Apr. 19th, 2015

I was talking to my mom yesterday evening; I realized I could set the treadmill to 2.5 mph and talk to my parents while walking for half an hour, which is a good thing. Mom's had her last treatment--the 12th--and in a few weeks they'll find out of the tumor has pulled away from the hepatic vein enough for the whipple procedure.

No one is very optimistic about it; the expectation at this point is that she's a permanent cancer patient. However, for pancreatic cancer that's saying something, and everyone is admitting that she's one of the few who's made it through all 12 treatments of this new drug. Most of the others who started it have switched to something less lethal along the way. Mom said that surprised her because she never thought of herself as someone very strong; I said she wasn't lifting railroad ties or anything, but she always had endurance, no question. Sticktoitiveness. But they have put her in touch with palliative care, which I have to admit is a bummer. She says it is for the neuropathy and handling the ongoing pain from that, and I said on the one hand I am very much disturbed by the word "palliative" but on the other hand, I'm all for her not being in pain.

She pointed out that the death of a parent is always a shake-up; when her mom, my grandma, died, she (my mom) was in recovery, i.e. therapy to deal with all the messed-up stuff she had learned from her mother the alcoholic. And mom then pointed out that when Granpa married Margaret (his third and last wife, who was the spitting image of my grandmother at her worst--angry, mean, venal, stupid, belittling him at every turn even as she made sure he got his meds and was well-fed etc.), mom had a LOT of re-assessing to do. ;) I can't even think about Dad re-marrying. I don't think he'd last long enough without mom to even consider it. My uncle is dating again (and having his heart broken, sigh!) and it's not easy, but he's not even 75 yet. Dad's closer to 80 than 70 at this point.

Mom and I have evolved a lot together; we always got along, admittedly. I think I can count the number of all-out screaming fights we have had in my life on the fingers of one hand, and I don't even remember what those were about, per se. I'm pretty sure one of them was about them not letting me date a fellow from the local college when I was in high school (and I mean, seriously, good choice on their part), and the other one was some time around my college graduation and was something about my sister, but honestly I don't remember what it was. But let's be serious; Mom and Dad always came across as center to far right politically and theologically when I was growing up. Homosexuality was a sin (even if it was "just a phase"), not to be considered as a normal way of life; women priests were an oxymoron; Carter was a disaster and Reagan was great, though admittedly we didn't have a lot of political discussions around the dinner table. Dad as a diplomat had to implement the policies of whoever was in charge, and I remember him explaining that to me at some point in high school, that his personal beliefs couldn't affect how he did his job.

Mom swears they've both flip flopped between Democrat and Republican over the course of their lives, but friends from high school and college have both attested that my parents were some of the most conservative people they ever knew. And certainly the hubby, who has been around 20+ years now, says he definitely remembers some very vivid commentary on Slick Willy's presidency, back when we were first married. And of course Dad played a role in the break-up of the Anglican Communion of the past 20 years over theological intransigency (he's currently writing a book on it). So my impression has always been, with some evidence, they were conservatives all the way.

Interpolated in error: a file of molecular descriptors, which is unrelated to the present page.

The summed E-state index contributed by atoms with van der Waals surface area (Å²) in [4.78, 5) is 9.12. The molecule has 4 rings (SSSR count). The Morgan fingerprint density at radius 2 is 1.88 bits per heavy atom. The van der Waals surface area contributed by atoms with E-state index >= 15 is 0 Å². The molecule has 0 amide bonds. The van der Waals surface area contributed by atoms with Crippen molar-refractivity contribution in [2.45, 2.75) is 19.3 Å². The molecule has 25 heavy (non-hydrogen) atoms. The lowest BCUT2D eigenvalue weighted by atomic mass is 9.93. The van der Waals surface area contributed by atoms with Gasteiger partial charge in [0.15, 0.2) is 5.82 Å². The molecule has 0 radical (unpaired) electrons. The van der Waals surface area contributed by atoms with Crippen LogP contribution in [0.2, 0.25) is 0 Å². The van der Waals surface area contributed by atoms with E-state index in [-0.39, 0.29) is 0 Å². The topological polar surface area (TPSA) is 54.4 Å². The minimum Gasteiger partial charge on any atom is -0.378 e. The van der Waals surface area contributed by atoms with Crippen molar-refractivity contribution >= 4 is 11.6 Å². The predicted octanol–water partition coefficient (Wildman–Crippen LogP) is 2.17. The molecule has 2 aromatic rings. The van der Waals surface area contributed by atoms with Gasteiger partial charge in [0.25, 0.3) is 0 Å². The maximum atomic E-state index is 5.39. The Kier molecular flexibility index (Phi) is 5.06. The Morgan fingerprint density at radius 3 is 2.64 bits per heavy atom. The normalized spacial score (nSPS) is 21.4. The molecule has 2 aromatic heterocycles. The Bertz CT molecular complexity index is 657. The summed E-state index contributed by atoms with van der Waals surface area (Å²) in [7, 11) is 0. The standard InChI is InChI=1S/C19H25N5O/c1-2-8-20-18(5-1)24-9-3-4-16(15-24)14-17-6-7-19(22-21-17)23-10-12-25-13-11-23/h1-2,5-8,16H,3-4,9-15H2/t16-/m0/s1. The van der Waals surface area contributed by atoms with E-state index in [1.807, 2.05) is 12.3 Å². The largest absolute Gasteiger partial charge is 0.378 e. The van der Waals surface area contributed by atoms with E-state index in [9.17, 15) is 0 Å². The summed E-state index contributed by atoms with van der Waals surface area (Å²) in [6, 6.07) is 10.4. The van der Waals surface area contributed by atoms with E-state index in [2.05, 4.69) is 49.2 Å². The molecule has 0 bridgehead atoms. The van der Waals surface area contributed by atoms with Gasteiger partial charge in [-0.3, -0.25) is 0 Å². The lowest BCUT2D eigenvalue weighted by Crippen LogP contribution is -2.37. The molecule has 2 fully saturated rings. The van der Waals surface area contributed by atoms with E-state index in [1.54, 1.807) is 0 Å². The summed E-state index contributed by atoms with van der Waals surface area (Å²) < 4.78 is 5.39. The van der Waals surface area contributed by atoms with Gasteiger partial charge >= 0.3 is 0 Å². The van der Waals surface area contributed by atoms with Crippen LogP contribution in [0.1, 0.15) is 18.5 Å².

But Mom voted for Kerry, and Dad backs her up on that, with his waggling eyebrows attesting to the depth of the fights they had over that election. She definitely voted for Obama both times, and has had some choice words about the Bush/Cheney administrations, WMDs, and unfunded unjustified wars, demonizing the poor, etc. She strongly shared my revulsion and nausea over the CIA torture report last fall. Mom's claiming to have been a liberal for a long time now--I think it has to do with having gotten into the teacher's union when she was teaching high school for so long, and realizing that they were not the instruments of evil that she'd been raised to believe. That was the first crack!

But these last times I've talked to her, she pointed out she realized she's actually changed her views on gay marriage, and is much more accepting of it than she realized (or than Dad is! arguing with him helped her clarify her views, which is why it came up). And she said Dad has actually gotten comfortable, recently, taking the bread and wine from a woman priest!

I said hang on, I have to call hell and book my next skiing vacation... :) Seriously?? Dad and a woman priest? Mom, in favor of gay rights (even if only tentatively)?? My word. Mom has actually become a social liberal. I mean, it took me long enough--I was stupid for a long time--but I was a young adult and have had decades to re-assess my childhood upbringing and to be introduced to the ideas of privilege, institutionalized bigotry, etc. I never pictured she could change as well, during the last quarter or third of her life.

She continues to be a role model, however imperfect.



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